Second Circ. Late submission of critical evidence in a TCPA / debt collection case


We have an uplifting story for you today, TCPAWorld! In Foster v. Nat’l Recovery Agency, No. 17-CV-6-LJV-HKS, 2021 US Dist. LEXIS 176717 (WDNY September 16, 2021), plaintiff Harry Foster sued the defendant National Recovery Agency (“NRA”) for alleged violations of the TCPA and the Fair Debt Collection Practices Act. In October 2019, the plaintiff requested summary judgment. Later in March 2020, the NRA sought summary judgment and relied on a consent record – an intake form from NRA’s client, Eastern Niagara Radiology – to establish its summary judgment argument.

Well, it turns out that the NRA failed to produce this super critical / potentially defining document until after the discovery was closed. Which is not great. The plaintiff then requested that the admission form be struck in May 2020. The magistrate assigned to the case then issued a decision and order dismissing the petition to strike and reopen the discovery, at the expense of the NRA. , “for the limited purpose of authorizing [Foster] To . . . inquire about all relevant circumstances concerning or relating to the »admission form. The trial judge also “put an end without prejudice” to the counterclaims for summary judgment.

In his motion to strike the admission form, the plaintiff claimed that he did not see the admission form until the NRA requested summary judgment. Nevertheless, after the issuance of the D&O, the plaintiff’s lawyer realized (suddenly) that he had received the admission form for the first time in an email on August 12, 2019, three days after the closing discovery but more than two months before the plaintiff seeks summary judgment. Nonetheless, because the admission form was leaked after the discovery deadline expired, the plaintiff challenged the trial judge’s ruling and argued that the NRA should be barred from using it. The Western District of New York, however, disagreed. The Court explained that the exclusion of the evidence is a very drastic remedy which was not necessary in this circumstance, especially because the plaintiff’s lawyer in fact had the form a few months before requesting a summary judgment. Thus, the Court confirmed the decision of the magistrate rejecting the strike request.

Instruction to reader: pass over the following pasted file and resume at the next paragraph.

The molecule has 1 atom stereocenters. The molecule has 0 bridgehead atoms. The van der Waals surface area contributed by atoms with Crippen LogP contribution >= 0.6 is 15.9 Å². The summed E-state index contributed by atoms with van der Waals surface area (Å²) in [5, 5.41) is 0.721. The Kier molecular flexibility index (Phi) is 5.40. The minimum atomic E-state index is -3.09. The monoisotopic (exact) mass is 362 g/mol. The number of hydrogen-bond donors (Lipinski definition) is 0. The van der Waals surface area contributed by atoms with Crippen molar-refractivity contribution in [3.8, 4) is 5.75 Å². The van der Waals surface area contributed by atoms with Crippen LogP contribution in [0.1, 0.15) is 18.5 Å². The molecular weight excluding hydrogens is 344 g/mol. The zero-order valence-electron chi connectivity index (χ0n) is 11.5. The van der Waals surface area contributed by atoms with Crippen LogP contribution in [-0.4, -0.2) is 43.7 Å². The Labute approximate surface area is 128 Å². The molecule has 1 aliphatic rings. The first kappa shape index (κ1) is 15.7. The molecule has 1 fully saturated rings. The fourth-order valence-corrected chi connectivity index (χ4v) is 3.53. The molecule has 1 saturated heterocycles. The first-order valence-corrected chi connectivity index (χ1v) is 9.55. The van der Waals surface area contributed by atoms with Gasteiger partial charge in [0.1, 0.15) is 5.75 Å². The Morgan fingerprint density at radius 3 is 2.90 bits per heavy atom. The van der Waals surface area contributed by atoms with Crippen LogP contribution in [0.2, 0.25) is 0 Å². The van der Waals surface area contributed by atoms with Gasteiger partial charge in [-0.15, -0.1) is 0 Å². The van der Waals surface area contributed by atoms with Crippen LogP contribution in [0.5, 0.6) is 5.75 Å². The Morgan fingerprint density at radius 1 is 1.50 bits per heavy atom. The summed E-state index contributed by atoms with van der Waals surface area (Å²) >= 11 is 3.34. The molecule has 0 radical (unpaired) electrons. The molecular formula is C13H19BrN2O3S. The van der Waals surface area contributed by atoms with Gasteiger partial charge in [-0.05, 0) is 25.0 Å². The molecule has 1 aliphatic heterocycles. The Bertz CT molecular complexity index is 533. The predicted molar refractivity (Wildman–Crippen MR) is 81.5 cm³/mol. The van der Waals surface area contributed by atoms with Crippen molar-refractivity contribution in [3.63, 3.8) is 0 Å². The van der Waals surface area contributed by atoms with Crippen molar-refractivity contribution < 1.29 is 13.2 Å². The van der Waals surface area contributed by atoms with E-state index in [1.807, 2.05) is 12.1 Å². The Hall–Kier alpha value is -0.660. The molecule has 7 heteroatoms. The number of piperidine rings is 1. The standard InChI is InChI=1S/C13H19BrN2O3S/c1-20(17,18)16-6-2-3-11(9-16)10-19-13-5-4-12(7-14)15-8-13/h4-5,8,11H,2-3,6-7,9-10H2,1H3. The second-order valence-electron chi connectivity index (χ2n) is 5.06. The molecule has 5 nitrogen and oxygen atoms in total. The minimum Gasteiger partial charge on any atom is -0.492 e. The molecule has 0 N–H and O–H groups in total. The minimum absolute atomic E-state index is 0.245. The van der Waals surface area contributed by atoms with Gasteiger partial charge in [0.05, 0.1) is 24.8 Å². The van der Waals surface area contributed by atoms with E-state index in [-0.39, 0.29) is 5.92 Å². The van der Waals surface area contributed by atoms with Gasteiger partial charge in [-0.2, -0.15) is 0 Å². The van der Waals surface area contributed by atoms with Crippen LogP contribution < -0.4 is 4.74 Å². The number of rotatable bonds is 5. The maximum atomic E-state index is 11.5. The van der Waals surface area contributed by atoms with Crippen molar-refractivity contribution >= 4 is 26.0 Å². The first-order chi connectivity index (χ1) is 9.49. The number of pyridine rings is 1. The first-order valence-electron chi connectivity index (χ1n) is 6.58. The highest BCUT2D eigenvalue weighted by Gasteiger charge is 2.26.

For its part, the NRA argued that it should not be responsible for the costs of the reopened discovery. The court had a few choice words for the defendant, and was clearly not persuaded by their arguments. Specifically, the court said the NRA was still responsible for not disclosing the admission record until after the discovery had closed. The Court also noted that, although the plaintiff’s lawyer should have realized that he received the admission dossier in August 2019, the NRA only informed the plaintiff’s lawyer of the error. in April 2021 – after both parties requested summary judgment, the trial judge issued his decision and order, and the plaintiff objected. RNA also never provided any reason why the admission form was not disclosed before the discovery period expired and after the document was repeatedly requested by the applicant. The court then upheld the magistrate’s ruling that the NRA should bear all costs of the reopened discovery.

So, moral of the story: produce your documents on time and read all of your emails to make sure you don’t miss out on large productions of potentially critical documents.

© Copyright 2021 Squire Patton Boggs (US) LLPRevue nationale de droit, volume XI, number 265

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